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Read the experience of Rishi who recently traveled to forest of Dooars (Bengal, India). Click Here

  Is Jaguar capable of killing big crocodiles ?
Posted by: sanjay - 08-22-2018, 10:24 PM - Forum: Questions - Replies (6)
Ok, This question keep coming in my mind from time to time. And I really don't know if the Big Male and experienced Jaguar is capable of killing the big Crocodile or Alligator like Salt water corcos , Nile Crocodiles and American Alligators. We have seen great footage and photos of Caiman hunt by Jaguars.. even big size Caiman are not safe.. The plus point of Jaguar is, They are most capable hunter inside water compared to any other big cats.

The big male Jaguar
Big jaguar
*This image is copyright of its original author


The Big Saltwater Crocodile
Big Saltwater crocdile
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The Big Nile Crocodile
Big Nile Crocodile
*This image is copyright of its original author


Big Alligator
Big Alligator
*This image is copyright of its original author



Would like to know your views.. Please be gentle during conversation .. this is not your favorite animal contest... so don't go mad.. remain unbiased with logical arguments.
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  Orinoco Crocodile (Crocodylus intermedius)
Posted by: epaiva - 08-22-2018, 06:44 AM - Forum: Aquatic Animals and Amphibians - Replies (20)
The Orinoco crocodile (Crocodylus intyermedius) is a critically endangered crocodile. Its population is very small and it can be found only in freshwater enviroments in Venezuela and Colombia with about 2000 individuals in Venezuela and 200 in Colombia, in particular the Orinoco River and its tributaries. Extensively hunted for their skins in the 19th and 20th centuries, this species is one of the most critically endangered species of crocodiles. It is one of the larger species of crocodilian. Males have been reported up to 6,6 m. (22 ft) in the past, but such sizes do not exist today, largest males today measure 5 m (16 ft). Males average 4,1 m (13 ft) in length weighing 380 kg (840 lb), while females are substantially smaller averaging 225 kg (496 lb) measuring 3,30 m long. The coloration is light even in adults.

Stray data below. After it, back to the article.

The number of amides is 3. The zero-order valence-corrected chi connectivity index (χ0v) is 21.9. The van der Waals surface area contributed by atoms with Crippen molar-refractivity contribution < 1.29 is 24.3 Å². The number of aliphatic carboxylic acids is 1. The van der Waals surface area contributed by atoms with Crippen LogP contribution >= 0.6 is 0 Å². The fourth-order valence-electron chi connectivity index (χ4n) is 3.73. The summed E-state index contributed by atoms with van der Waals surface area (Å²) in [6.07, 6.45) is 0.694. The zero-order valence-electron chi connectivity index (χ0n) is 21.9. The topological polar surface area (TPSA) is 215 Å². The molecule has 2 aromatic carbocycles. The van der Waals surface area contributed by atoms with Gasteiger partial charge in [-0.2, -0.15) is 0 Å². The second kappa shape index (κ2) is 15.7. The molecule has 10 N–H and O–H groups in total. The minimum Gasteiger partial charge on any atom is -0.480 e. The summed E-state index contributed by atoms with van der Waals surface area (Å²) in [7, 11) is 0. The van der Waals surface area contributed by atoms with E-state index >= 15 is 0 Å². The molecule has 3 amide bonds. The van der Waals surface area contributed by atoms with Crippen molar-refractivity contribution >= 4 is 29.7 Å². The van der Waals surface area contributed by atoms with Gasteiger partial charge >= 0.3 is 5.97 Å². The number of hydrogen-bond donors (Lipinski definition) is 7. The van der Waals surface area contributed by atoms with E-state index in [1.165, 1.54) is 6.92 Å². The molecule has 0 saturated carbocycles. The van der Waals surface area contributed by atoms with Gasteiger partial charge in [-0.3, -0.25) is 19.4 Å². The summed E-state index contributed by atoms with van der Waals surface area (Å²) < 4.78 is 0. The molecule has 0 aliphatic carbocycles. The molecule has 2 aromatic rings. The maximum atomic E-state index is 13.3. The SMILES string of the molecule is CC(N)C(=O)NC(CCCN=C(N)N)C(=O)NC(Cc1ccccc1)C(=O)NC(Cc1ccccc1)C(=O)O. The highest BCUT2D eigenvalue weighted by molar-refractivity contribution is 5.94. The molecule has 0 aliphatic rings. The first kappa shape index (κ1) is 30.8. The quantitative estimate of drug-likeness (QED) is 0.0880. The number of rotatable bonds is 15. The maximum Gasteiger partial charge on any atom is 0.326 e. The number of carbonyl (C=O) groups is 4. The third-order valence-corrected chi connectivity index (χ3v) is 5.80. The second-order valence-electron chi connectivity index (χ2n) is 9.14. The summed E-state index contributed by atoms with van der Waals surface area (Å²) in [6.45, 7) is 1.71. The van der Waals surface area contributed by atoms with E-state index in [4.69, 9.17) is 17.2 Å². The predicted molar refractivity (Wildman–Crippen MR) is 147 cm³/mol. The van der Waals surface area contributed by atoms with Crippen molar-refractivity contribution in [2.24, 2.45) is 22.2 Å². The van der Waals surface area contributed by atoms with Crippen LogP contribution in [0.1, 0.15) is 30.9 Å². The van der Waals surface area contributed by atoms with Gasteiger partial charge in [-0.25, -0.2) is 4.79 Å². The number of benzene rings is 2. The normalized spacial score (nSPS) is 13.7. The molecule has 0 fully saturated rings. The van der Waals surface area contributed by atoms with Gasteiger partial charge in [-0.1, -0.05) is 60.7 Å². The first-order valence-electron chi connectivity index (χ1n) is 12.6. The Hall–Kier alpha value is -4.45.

The Orinoco crocodile is an apex predator and will take opportunity to prey on a variety of reptiles, birds, and mammals, including Caiman crocodilus on occasion. The prey base is mostly made up of large predatory fish, challenging the general view by locals complaining about crocodile hunting local fish to a very low numbers, despite its large size the Orinoco crocodile rarely poses a threat to humans. Reproduction takes place in the dry season when the water level is lower.
Orinoco crocodiles are hole nesters, diggins holes in the sand to lay their eggs. The females guard the nests and young upto several years.
Photos taken in Puerto Miranda, Estado Guarico and Hato El Frio, Apure, Venezuela.

*This image is copyright of its original author

*This image is copyright of its original author
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  Homotherium ischyrus
Posted by: epaiva - 08-19-2018, 01:31 AM - Forum: Pleistocene Big Cats - No Replies
Homotherium ischyrus on the basis of a nearly complete skeleton from Birch Creek, Idaho. in general morphology the animal is similar to the Old World species Homotherium latidens, but some characters such as the retention of a two toothed third upper premolar in the mandible and an elongated lumbar section in the vertebral column suggest an early separation from the Europe lineage.
Taken from de book The other Saber-Tooths Scimitar-Tooth Cats of the Western Hemisphere (Virginia L. Naples - Larry D. Martin - John P. Babiarz)

*This image is copyright of its original author

*This image is copyright of its original author

*This image is copyright of its original author
H
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  Big Cats Sounds
Posted by: AlexE - 08-12-2018, 02:47 PM - Forum: Wildlife Pictures and Videos Gallery - No Replies



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  Reverse Image Search
Posted by: Rishi - 08-09-2018, 04:26 PM - Forum: Tips, Guides, Tutorial & Technical Problem - Replies (2)
Most of the photos shared by the posters on Wildfact are copyright of someone else. 

Often people surf through Internet once in a while & hoard all good stuff they find. Later on while posting those one might have no idea where he/she had found them, or who the photographer was.
Even if someone bookmarks every one of them & individual photo sources are still hectic to find from the pile.